Sales Tax Software
Sales tax calculations and filing can be done by hand. When you make a sale, you figure out whether the goods and services are taxable and whether you have nexus in the buyer’s tax jurisdiction. More on that later.
Once you’ve determined that you need to charge sales tax, you must find out the sales tax rate. Usually this depends on where the buyer is, but it can also be affected by what you’re selling.
Now that you know the sales tax rate, you simple multiply the price of the items by that sales tax rate. In some cases, you’ll have to adjust for shipping and delivery and coupons and discounts, but let’s keep it simple. If your goods and services total price came to $100.00 and the sales tax rate is 8.5%, you multiply $100 by 8.5% and come up with $8.50. The total charge for your customer is $108.50.
Do you need to charge sales tax?
The easy example above is the way that you would calculate sales tax if you are selling books in a physical bookstore. A customer walks in, you calculate the sales tax and charge your customer that amount, and set that money aside in its own bank account, ready to pass along to the government when it’s time to file.
Unfortunately, it’s not always that simple. For one thing, e-commerce now accounts for 15% of sales, on average. Until 2018, remote sellers were not required to collect sales tax. Consumers were required to pay them, but manufacturers and merchants had no responsibility for collecting them unless they had a physical presence in the buyer’s jurisdiction. Now, most states require remote sellers to collect and remit sales taxes.
So for any given sale, you have to determine whether you have (or will have) nexus in that jurisdiction. It’s no longer as clear as whether you have a physical presence. Instead, it usually has to do with the number of sales or the amount of revenue you have in a particular state. If you sell only a few items in each state, you may not have to collect sales tax beyond the state where you do business. However, the rules are complex.
So for each remote transaction, you have to figure out whether you need to collect sales tax or not.
Usually this comes down to what state the buyer is in, but not always. In Alaska, for example, there is no state sales tax but some cities do charge sales tax, and sometimes they do so only during part of the year.
What’s more, each state has different rules for what items are taxable at which rates, and whether there are exceptions, exemptions, or sales tax holidays.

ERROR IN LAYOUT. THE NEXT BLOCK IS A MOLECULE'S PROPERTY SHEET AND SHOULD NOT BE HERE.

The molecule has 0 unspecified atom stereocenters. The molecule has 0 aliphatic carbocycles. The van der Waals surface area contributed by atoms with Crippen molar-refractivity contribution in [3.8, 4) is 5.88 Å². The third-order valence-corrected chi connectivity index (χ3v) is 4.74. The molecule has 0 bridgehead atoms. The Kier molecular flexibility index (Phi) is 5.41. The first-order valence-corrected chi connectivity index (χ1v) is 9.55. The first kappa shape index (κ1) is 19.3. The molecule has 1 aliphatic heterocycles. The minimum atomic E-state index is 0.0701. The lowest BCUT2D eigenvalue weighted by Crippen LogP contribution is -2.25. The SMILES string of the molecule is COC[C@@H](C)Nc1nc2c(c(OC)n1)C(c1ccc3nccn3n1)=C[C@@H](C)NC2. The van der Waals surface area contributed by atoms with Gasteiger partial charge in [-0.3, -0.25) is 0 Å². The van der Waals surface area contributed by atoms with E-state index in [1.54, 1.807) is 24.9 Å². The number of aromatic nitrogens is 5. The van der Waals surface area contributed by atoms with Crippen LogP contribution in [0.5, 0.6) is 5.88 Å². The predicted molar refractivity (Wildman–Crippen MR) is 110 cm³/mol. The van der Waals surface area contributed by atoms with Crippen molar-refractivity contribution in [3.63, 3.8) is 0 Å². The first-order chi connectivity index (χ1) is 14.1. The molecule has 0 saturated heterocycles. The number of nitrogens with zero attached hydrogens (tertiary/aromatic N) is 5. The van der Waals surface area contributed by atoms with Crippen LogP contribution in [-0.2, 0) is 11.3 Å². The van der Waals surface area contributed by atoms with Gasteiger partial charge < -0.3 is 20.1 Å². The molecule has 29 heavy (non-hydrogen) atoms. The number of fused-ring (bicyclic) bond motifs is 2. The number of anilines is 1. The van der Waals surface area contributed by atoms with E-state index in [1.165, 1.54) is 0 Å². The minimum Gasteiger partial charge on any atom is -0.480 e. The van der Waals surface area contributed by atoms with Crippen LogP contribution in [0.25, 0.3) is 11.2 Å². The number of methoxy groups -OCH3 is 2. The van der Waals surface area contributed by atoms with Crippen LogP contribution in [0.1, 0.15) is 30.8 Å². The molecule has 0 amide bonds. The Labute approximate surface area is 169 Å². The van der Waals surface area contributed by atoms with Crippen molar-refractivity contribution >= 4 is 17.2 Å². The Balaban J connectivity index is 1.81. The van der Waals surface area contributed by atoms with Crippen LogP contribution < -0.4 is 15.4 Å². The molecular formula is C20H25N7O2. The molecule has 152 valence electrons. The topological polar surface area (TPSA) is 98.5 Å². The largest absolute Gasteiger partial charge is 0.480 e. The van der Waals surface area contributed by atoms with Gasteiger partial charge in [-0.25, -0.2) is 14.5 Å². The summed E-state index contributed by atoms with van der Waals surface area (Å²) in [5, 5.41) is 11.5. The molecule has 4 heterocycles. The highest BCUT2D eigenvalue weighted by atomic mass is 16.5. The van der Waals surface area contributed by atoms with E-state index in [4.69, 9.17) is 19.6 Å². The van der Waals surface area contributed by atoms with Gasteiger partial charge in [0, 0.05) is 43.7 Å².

Note that you can’t collect the tax just in case. If you collect sales tax and then do not need to file in the state where you made the sales, you will be responsible for paying the sales taxes back to the people you charged, $8.50 at a time. Or possibly $0.85 at a time, if you had smaller transactions. If you should have collected sales tax but didn’t, you are responsible to pay that sales tax out of your own pocket.
What’s more, you must register to collect sales tax before you can legally collect it. Unless you are very confident that you won’t meet the tax thresholds for a given state, you are usually better off registering in every state in preparation for the possibility of having to collect sales taxes.
When the Supreme Court decided to allow economic nexus in addition to physical nexus, they did think about how complicated it could be for small and medium sized businesses. After all, any business now can be subject to hundreds or even thousands of jurisdictions. They said that it wouldn’t be a problem. They figured sales tax software would be the solution.
They were right about that. It’s not realistic for most businesses to calculate, report, file, and remit their sales taxes by hand. Sales tax software can do that for you automatically. Your point of sale system probably includes a basic sales tax calculator. You can fill in the origin of the item and its destination and your software will do the calculations for you.
Unfortunately, basic sales tax software doesn’t cover all the issues. For example, the item you sell might be taxable in one state but not in another. It might be taxable in a third state, but at a lower rate than another item in the basket. And some states require you to charge sales tax on the entire basket if any item in it is taxable. Shipping is taxable in some states but not in others.
Your software also won’t determine nexus for you. You tell your software whether or not you expect to have nexus and hope you’re right.
Sales Tax DataLINK allows accuracy checks at the transaction level, but most sales tax software does not. If yours doesn’t, you leave yourself vulnerable to errors, audits, and even prosecution.
What’s more, the regulations change frequently. Responses to the changes can’t all be automated. And your business will probably have some specific issues that won’t be automatically covered by a sales tax engine.
One more thing — sales tax software costs can be a lot more than you expect. Your software might charge you every time a website visitor fills a basket, even if they don’t check out. They may charge you every time you need a question answered. They may charge you for every change and upgrade. There can also be significant up front costs if you are just starting out with sales tax software.
If you are confident of your ability to use sales tax software effectively, you’ll love SalesTaxDataLINK. You pay one completely predictable, transparent price each month. You get the highest level of accuracy and exceptional customer service. You have access to American CPAs with expertise in sales taxes.
If this doesn’t sound like the best use of your time, though, you can outsource to us
If you haven’t tried Sales Tax DataLINK…
Try Sales Tax DataLINK. We’ll demonstrate the software for you using your own data so you can see how it really works for you. Call 479-715-4275 and let us impress you.
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